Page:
KENEMA, SIERRA LEONE—Standing waist-deep in one of the many gravel pits that surround the city of Kenema, and struggling to fight off the harsh African sun, local diamond miner Muwomba D'akari was deeply saddened Monday to learn of Linda Hines and David Meyer's recently canceled wedding engagement.
"Dave and Lulu? But that can't be," said D'akari, who in early 2009 awoke at dawn, dragged his meager frame eight miles to work, and spent half a day digging out the precious stone used by Meyer to propose to his then girlfriend. "The two of them, they were absolutely perfect for each other. David and Linda, they were so, so in love."
"I do not understand," D'akari added before being whipped by mine supervisors for speaking aloud. "How could something like this have happened?"
The 135-pound villager, who called the broken-off engagement a "tragedy," and told reporters that "Linda was exactly what David needed when he met her," spent most of Monday afternoon trying to process the news. D'akari said he hadn't felt this upset since the time his entire family was killed during Sierra Leone's decade-long civil war.
"They had so much in common," the stunned diamond miner said before momentarily blacking out from extreme exhaustion and being revived minutes later. "And David, he was a Sagittarius, which makes total sense for someone like Linda. Dave even got her to pursue her writing again, which she had basically given up on after college."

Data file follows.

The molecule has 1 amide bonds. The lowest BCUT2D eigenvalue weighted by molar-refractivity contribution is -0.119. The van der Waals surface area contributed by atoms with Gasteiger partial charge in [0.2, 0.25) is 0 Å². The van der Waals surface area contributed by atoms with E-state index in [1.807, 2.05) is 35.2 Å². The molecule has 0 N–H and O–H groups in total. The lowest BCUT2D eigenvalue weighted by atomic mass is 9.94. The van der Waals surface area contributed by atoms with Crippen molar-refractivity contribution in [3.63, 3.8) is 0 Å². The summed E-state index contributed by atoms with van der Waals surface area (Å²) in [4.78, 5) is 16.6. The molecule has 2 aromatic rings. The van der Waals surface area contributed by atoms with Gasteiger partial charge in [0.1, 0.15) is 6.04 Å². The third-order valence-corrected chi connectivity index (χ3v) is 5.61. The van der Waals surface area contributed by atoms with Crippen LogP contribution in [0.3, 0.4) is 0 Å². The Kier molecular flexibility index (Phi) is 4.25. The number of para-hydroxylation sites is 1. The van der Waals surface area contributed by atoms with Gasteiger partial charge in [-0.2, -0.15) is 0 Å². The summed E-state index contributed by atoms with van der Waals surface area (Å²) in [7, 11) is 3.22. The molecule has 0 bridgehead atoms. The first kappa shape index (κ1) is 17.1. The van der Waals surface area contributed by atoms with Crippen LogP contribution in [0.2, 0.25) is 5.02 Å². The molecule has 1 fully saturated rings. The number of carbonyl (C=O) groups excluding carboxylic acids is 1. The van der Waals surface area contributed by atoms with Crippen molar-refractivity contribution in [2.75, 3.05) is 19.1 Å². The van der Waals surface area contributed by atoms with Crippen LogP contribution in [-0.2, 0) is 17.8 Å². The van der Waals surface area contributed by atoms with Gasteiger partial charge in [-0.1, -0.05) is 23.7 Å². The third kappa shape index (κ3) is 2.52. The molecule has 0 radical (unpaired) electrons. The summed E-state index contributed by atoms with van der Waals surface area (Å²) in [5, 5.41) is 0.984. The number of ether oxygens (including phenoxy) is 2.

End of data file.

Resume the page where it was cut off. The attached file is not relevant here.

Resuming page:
"God, their poor parents," D'akari added. "Shirley was so excited for this wedding."
Though reportedly not the type to cry, due in large part to his tear ducts having atrophied after years of dehydration, D'akari wept openly as he spoke of the Ohio-area couple. From the day Meyer first stepped into that Kay Jewelers and picked out the most beautiful ring he could find, to that magical night at Da Vincenzo's when he finally got down on one knee and asked Hines to be his wife, the American pair has always filled D'akari with a sense of warmth—even hope.
"If those two can't make it work, what chance do the rest of us have?" D'akari asked as he clawed away in search of another alluvial deposit, one that would allow him to feed his family, if only for a few more days. "I'm not really a pessimist, but you hear about something like this, and you can't help but think, what's the point of even trying? I'm sorry, but this just sucks. This just really, really sucks."
Devastated by the senselessness of it all, he then looked up to the heavens, wiped several beads of sweat from his face, and summoned the strength to speak once more.
"And after all that time they spent trying to find a caterer," D'akari said. "What a nightmare."
Despite his initial shock and dismay, and what appeared to be an acute case of dysentery, the Sierra Leone villager said he could never give up entirely on the idea of two people falling in love and spending the rest of their lives together, and hopes that some of the other couples he's been able to help will fair better.
"Susan and Michael, Rebecca and Trevor, Paula and George, Rosemary and Jacob, Annabelle and Larry, Gale and Brian, Vanessa and Dale, Joyce and Jonathan, Tracy and Robert, Janet and Victor, Amanda and Harold, Sarah and Thomas, Harriet and Tom, Darla and Christopher, Luanne and William," D'akari said. "I wish them all the best of luck."